Nonindustrial private forest (NIPF) owners control 58% of the total commercial forestland in the U.S. (Egan and Jones, 1997). In 1997, NIPF lands accounted for 77% of the forest base in the state of Virginia (Shaffer and Meade, 1997). About half of the Virginia commercial timberland is located in the Piedmont physiographic province, totaling approximately 2.5 million hectares, and almost 81% of that total are NIPF lands (Brown, 1986). Because of these facts and the continuous loss and degradation of forest lands, timber production has been concentrated on a smaller and smaller forested land base (Fox, 2000) and has become more dependent on the views and attitudes of NIPF owners. Because of past management regimes, including degradation of soils by abusive agricultural practices and high-grading of the pine-hardwood stands during previous selective harvests, many of the NIPF lands are producing at 50% or less of their productivity potential (Webb, 1990). A recent worldwide trend in forestry practices is the shift towards more “close-to-nature silviculture” in stand-level management (O’Hara, 2001). Meeting both the forest management objectives of the landowners and the timber demands of society could be realized by means of the main objective silviculture (Helms,1998). By establishing intensively managed plantations on the most suitable sites, the demand of wood can be met on smaller areas while still reserving large areas of native forests for conservation, aesthetics, and wildlife purposes and also sustaining soil quality and long-term site productivity (Fox, 2000). Plantations account for 17% of the forestland in the southeastern United States (Conner and Hartshell, 2002). Two-thirds of softwood timber production are expected to be harvested from plantations by 2050 (USDA, 2001). Borders and Bailey (2001) stated that intensive silvicultural regime, including herbicides and fertilization, could potentially result in growth rates for loblolly pine in the southeastern U.S. close to or equal to the growth rates of other species in the southern hemisphere, with a mean annualm increment approaching 30 m3 ha-1 yr -1.Despite that fact, the unwillingness to spend money for conversion to pine plantation makes most NIPF landowners choose to leave their poorly stocked stands of low quality hardwood forests unmanaged (Waldrop, 1997). However, intensively managed pine plantations offer NIPF landowners attractive financial returns (Yin and Sedjo, 2001). Even after substantial site preparation in pine plantations, woody and herbaceous competing vegetation is capable of rapid early growth and site occupation. Benefits of controlling the competing vegetation include enhanced survival and growth, improved fire protection, and increased economic value (Minogue et al., 1991). Dubois et al. (2003) reported that, on average, mechanical site preparation costs were 137% higher than chemical treatment costs in 2002. Also, herbicides such as glyphosate, hexazinone,imazapyr, sulfometuron methyl, and triclopyr are environmentally benign, with low mammalian and fish toxicity, rapid degradation, and minimal off-site movement (Neary et al., 1993). Optimal gain in pine volume is accomplished when weed control measures are applied by age 2 or 3 (Zutter et al., 1984; Bacon and Zedaker, 1984). Quicke et al. (1996) reported that imazapyr and glyphosate application treatments were effective in controlling hardwoods, and pine crop trees responded with increased diameter, height, basal area (27% to 83%), and volume (22% to 85%). Clason (1993) reported that hardwood competition not only reduced total volume yields of loblolly pine by 27% through a 27-year rotation, but also had a significant effect on product volume distribution, with almost 53 m3/ha more sawtimber volume when hardwoods were suppressed at age 7. Zedaker et al. (1987) investigated herbicide efficacy and reported that the most effective herbicides controlled 90% of hardwood sprouting and eradicated 60% of hardwood sprouts after two years, averaged over all species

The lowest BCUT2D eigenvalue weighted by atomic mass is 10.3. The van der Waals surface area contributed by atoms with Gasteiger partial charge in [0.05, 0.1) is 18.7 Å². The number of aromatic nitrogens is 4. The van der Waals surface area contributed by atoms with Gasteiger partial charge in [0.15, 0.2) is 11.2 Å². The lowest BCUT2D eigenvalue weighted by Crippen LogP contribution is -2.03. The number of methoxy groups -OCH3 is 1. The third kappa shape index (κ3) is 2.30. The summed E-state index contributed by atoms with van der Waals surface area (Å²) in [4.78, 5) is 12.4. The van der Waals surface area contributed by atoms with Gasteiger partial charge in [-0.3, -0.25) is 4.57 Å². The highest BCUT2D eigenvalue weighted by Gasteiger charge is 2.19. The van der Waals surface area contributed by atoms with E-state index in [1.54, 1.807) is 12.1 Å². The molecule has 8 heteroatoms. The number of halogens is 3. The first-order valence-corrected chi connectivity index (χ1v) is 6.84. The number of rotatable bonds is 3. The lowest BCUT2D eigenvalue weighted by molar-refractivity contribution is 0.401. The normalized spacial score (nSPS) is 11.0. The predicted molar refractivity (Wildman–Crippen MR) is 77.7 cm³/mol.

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ABSTRACT